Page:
Reticulate evolution, introgressive hybridisation, and phenotypic plasticity have been documented in scleractinian corals and have challenged our ability to interpret speciation processes. Stylophora is a key model system in coral biology and physiology, but genetic analyses have revealed that cryptic lineages concealed by morphological stasis exist in the Stylophora pistillata species complex. The Red Sea represents a hotspot for Stylophora biodiversity with six morphospecies described, two of which are regionally endemic. We investigated Stylophora species boundaries from the Red Sea and the associated Symbiodinium by sequencing seven DNA loci. Stylophora morphospecies from the Red Sea were not resolved based on mitochondrial phylogenies and showed nuclear allele sharing. Low genetic differentiation, weak isolation, and strong gene flow were found among morphospecies although no signals of genetic recombination were evident among them. Stylophora mamillata harboured Symbiodinium clade C whereas the other two Stylophora morphospecies hosted either Symbiodinium clade A or C. These evolutionary patterns suggest that either gene exchange occurs through reticulate evolution or that multiple ecomorphs of a phenotypically plastic species occur in the Red Sea. The recent origin of the lineage leading to the Red Sea Stylophora may indicate an ongoing speciation driven by environmental changes and incomplete lineage sorting.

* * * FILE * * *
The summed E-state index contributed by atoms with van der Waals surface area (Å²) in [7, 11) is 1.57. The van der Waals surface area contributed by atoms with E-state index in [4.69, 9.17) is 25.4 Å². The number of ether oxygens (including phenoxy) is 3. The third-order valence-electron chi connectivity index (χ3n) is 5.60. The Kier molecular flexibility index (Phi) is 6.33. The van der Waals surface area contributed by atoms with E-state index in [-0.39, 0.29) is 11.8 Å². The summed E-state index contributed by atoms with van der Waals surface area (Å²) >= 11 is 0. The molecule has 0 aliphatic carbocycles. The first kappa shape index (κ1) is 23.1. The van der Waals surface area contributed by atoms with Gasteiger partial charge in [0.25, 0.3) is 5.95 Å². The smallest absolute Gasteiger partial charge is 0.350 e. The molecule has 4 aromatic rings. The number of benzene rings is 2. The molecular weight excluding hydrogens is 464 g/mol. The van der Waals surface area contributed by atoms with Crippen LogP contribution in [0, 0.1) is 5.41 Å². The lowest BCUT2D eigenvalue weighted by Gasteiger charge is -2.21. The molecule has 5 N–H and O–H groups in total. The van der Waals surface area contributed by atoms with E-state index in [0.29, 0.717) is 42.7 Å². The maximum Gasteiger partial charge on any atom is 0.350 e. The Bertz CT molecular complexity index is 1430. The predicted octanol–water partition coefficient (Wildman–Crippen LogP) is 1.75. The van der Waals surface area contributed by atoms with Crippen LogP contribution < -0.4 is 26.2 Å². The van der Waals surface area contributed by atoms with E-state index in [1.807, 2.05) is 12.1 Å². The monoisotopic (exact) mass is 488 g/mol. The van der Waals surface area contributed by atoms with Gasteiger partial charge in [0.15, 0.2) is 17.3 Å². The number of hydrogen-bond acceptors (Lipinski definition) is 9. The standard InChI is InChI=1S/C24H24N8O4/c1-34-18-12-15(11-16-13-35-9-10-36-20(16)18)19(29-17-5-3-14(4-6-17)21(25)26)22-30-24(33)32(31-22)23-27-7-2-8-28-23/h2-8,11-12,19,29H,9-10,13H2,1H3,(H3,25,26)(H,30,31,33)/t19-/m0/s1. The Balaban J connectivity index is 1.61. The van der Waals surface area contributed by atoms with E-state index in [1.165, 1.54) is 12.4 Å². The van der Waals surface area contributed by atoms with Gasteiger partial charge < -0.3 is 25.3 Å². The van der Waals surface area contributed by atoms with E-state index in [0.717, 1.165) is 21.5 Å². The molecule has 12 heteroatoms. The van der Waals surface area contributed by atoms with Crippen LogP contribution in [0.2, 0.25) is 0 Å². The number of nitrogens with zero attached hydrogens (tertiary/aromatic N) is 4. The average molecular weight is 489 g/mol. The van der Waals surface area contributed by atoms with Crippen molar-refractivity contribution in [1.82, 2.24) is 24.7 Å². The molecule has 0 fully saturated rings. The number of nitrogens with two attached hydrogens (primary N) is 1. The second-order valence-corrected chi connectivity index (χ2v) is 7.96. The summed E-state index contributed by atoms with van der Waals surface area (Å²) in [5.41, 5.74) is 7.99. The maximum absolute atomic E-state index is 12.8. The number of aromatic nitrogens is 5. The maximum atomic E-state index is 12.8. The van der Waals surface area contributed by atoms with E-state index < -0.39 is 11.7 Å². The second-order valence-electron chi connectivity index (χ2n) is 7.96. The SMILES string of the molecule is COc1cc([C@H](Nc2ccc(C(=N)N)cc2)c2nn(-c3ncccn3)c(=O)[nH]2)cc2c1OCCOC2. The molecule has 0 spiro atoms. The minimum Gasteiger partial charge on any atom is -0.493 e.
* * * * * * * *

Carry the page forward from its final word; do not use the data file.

Bibliographical noteKAUST Repository Item: Exported on 2020-10-01
Acknowledged KAUST grant number(s): URF/1/1389-01-01, FCC/1/1973-07
Acknowledgements: We wish to thank the captain and crew of the MV Dream-Master, AK Gusti (KAUST), and the KAUST Coastal and Marine Resources Core Lab for fieldwork logistics in the Red Sea. Grazie to Tane H Sinclair-Taylor (KAUST) for graphic assistance. RA and TIT gratefully acknowledge P Saenz-Agudelo (UACH) and JD DiBattista (CURTIN) for their first assistance at KAUST. WE thank the two anonymous reviewers for their comments to earlier versions of the manuscript. This project was supported by funding from KAUST (award # URF/1/1389-01-01, FCC/1/1973-07, and baseline research funds to ML Berumen). This research was undertaken in accordance with the policies and procedures of the King Abdullah University of Science and Technology (KAUST). Permissions relevant for KAUST to undertake the research have been obtained from the applicable governmental agencies in the Kingdom of Saudi Arabia.